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State Rep. Shawn Dooley Files Bill to Align State’s Divorce Process with New Federal Tax Law

BOSTON – In the wake of recent federal tax reform, State Representative Shawn Dooley (R-Norfolk) has filed HD4463 An Act to create a commission to align the Commonwealth’s alimony and child support statutes with the new federal tax policy to study the implications of the new law on the Commonwealth’s divorce process. The bill would establish a nine-member commission, appointed by the Governor; the Speaker of the House; the Senate President; the House and Senate minority leaders; the Treasurer, and the Chief Justice of the Massachusetts Probate and Family Court, composed of experts in tax law; family law; and children and family advocacy to spearhead the study. The commission would be focused in specific on the Commonwealth’s alimony and child support statutes as well as procedures related to unallocated support.

According to Dooley, his inspiration for this bill is practical. One of the provisions in the recently passed federal tax reform law eliminates the so-called “alimony deduction” that allows payers of alimony to deduct those payments from their federal tax bill each year. In 2011 the State Legislature passed the Alimony Reform Act that set alimony to 30-35% of the difference between the parties’ incomes. As Dooley points out though, these percentages were calculated with the federal alimony deduction in mind. “Losing this deduction will put stress on all ends of our divorce process” said Dooley. “Many payers will either not be able to afford to continue alimony payments, which will hurt those receiving it, or they will go broke trying to pay. This is an unfortunate consequence of the recent federal tax reform that we must work expeditiously to fix.”

Dooley also adds that he does not believe this will be the first or last change the state will have to make in response to the new federal tax law. “Unfortunately, the problem with our large and complex government is state and federal laws often have an overly symbiotic relationship. A tiny change in federal law can have a massive effect on us here in the Commonwealth. Even though the ultimate result for residents may turn out well, we will have a lot of housekeeping to do over the next year to update our statutes.” That’s why he says he expanded his commission to look at child support and unallocated support not just alimony. “We have to make sure each investigation we do covers all bases and is as comprehensive and sweeping as possible.”



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Opiates, budget, Senate presidency to dominate Legislature in 2018, Attleboro area lawmakers say

By Jim Hand; January 4, 2018; The Sun Chronicle

Local lawmakers are expecting a busy year addressing volatile issues ranging from dealing with opiate addictions to providing services without much growth in revenue.

They said there may not be one dominant issue, but several large ones will occupy their time.

State Rep. Shawn Dooley, R-Norfolk, said his top priority will be to pass legislation following up on an anti-opiate law approved two years ago.

He said one of the provisions he is supporting would give a doctor the authority to hold a person in a hospital for 72 hours after they have recovered from an overdose.

It makes no sense to immediately release a person who obviously has a problem, he said.

“Giving the doctors this tool as an option will save lives because just releasing the addicted person with a paper telling them where they can get help is nonsense,” he said.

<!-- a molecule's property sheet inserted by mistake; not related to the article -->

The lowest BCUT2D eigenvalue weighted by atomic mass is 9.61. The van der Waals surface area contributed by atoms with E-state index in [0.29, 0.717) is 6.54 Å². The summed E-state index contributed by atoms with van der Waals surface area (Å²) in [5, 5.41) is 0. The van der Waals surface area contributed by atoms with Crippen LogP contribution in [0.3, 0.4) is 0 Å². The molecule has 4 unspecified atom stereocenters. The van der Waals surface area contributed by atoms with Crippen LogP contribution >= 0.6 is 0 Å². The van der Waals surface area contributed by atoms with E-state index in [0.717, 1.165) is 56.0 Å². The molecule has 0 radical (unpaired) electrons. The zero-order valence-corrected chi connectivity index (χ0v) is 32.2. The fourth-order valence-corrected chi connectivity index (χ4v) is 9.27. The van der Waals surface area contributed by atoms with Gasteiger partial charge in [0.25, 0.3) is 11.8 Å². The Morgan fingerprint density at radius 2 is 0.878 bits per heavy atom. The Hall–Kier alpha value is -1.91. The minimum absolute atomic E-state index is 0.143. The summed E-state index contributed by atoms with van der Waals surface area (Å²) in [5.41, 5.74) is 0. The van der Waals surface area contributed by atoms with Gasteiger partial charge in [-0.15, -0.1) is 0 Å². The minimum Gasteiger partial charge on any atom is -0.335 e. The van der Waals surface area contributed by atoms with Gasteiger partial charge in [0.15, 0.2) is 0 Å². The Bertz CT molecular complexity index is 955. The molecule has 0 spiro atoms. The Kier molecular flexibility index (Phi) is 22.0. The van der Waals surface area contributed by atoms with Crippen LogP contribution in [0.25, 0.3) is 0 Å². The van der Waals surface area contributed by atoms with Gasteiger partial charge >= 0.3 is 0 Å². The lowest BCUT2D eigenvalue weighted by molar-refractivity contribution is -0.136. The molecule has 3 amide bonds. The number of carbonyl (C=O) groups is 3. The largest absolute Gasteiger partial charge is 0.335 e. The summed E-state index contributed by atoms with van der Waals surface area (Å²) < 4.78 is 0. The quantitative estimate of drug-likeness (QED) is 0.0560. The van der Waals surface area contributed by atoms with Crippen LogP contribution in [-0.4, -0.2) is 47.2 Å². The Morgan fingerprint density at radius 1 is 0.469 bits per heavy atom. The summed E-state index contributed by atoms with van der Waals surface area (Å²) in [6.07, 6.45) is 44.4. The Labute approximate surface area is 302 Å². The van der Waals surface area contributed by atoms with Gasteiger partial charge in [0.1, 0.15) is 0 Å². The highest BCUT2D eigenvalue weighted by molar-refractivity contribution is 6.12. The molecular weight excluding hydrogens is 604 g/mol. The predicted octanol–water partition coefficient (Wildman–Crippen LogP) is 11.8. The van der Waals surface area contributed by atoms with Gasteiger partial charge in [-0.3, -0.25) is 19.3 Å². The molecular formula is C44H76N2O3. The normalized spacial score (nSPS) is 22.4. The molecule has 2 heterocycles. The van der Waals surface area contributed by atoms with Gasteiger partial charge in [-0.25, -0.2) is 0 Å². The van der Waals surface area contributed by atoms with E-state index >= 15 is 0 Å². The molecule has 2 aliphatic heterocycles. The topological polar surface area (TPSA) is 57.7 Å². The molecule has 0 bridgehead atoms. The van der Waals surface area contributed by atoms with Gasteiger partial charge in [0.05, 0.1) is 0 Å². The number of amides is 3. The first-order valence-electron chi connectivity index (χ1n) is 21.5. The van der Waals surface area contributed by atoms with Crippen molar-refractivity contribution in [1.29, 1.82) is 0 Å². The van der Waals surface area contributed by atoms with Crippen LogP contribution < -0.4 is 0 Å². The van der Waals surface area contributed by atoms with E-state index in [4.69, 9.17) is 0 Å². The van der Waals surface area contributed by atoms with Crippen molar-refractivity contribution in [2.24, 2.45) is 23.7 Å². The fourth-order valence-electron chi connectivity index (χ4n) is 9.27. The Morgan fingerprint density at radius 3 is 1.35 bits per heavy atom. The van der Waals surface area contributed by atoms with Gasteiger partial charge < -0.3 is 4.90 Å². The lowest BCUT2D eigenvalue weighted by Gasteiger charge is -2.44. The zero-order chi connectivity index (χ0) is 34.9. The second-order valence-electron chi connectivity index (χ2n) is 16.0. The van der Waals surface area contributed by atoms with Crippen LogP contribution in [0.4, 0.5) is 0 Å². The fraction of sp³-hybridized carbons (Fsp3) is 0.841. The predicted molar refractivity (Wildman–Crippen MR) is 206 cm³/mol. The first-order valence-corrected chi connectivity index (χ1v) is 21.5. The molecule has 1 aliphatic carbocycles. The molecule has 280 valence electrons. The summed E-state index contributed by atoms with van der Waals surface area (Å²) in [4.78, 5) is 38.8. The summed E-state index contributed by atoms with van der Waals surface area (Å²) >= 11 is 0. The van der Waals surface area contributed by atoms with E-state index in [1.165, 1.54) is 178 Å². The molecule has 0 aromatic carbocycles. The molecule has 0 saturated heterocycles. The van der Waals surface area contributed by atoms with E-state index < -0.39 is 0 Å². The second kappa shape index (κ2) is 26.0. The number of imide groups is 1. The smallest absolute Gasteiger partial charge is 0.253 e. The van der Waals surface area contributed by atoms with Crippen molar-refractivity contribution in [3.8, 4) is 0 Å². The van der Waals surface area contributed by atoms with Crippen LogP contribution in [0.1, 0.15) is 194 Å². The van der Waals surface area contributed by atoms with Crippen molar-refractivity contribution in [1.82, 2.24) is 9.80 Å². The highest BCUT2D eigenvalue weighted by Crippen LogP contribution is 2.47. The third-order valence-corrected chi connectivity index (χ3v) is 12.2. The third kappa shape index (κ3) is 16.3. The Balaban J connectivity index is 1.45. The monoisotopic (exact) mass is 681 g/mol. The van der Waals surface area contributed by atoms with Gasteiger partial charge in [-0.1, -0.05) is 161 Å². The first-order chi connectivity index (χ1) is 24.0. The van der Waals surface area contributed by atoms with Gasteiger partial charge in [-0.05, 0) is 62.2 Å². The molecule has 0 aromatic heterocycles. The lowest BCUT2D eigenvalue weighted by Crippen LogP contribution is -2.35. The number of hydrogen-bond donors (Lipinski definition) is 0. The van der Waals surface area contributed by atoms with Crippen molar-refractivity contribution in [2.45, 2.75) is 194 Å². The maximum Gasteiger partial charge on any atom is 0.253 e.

“This is an epidemic and we should be treating it as such. We can defeat this and save lives if we all are willing to work together and make the insurance companies and hospitals treat it as a health crisis.”

Dooley said another issue would be adjusting state tax laws to address a federal measure that limits deductions for property and state taxes on federal income taxes to $10,000.

State Rep. Betty Poirier, R-North Attleboro, said she expects budget issues to be prominent in the new year.

She said demand for services is increasing while revenue coming into state coffers is still not increasing at a pace that would be expected with a strong economy.

The Children’s Advocacy Center that serves Bristol County is just one of the many agencies she is concerned with, she said.

Meanwhile, rising health care costs are eating up more than 40 percent of the state budget, leaving less for everything else, she said.

“That’s really a big one,” she said.

One of the problems is that workers are leaving their company-provided health insurance to enroll in the less expensive Mass Health, shifting the burden to the state.

Gov. Charlie Baker had a proposal to tax businesses that do not insure enough of its employees, but the Legislature hasn’t adopted it.

While House representatives see a busy year ahead of them, nobody knows for sure what will happen in the Senate.

Senate President Stanley Rosenberg, D-Amherst, has stepped aside while his husband is investigated for sexual harassment and other charges.

Sen. Harriette Chandler, D-Worcester, is the acting president, and has mentioned health care, increased housing production and dealing with the loss of net neutrality on the Internet as priorities.

But, State Sen. Paul Feeney, D-Foxboro, said he does not know how the power shift in the Senate will impact the flow of legislation.

A number of other senators are looking at running to permanently replace Rosenberg. A major issue left over from last year that must be dealt with is the two different criminal justice bills passed by the House and Senate.

The Senate bill is considered more lenient on offenders and many House members are opposed to it.

A conference committee has to come up with a compromise between the two versions, but were unable to reach an agreement before the end of the year.

Read the original article here.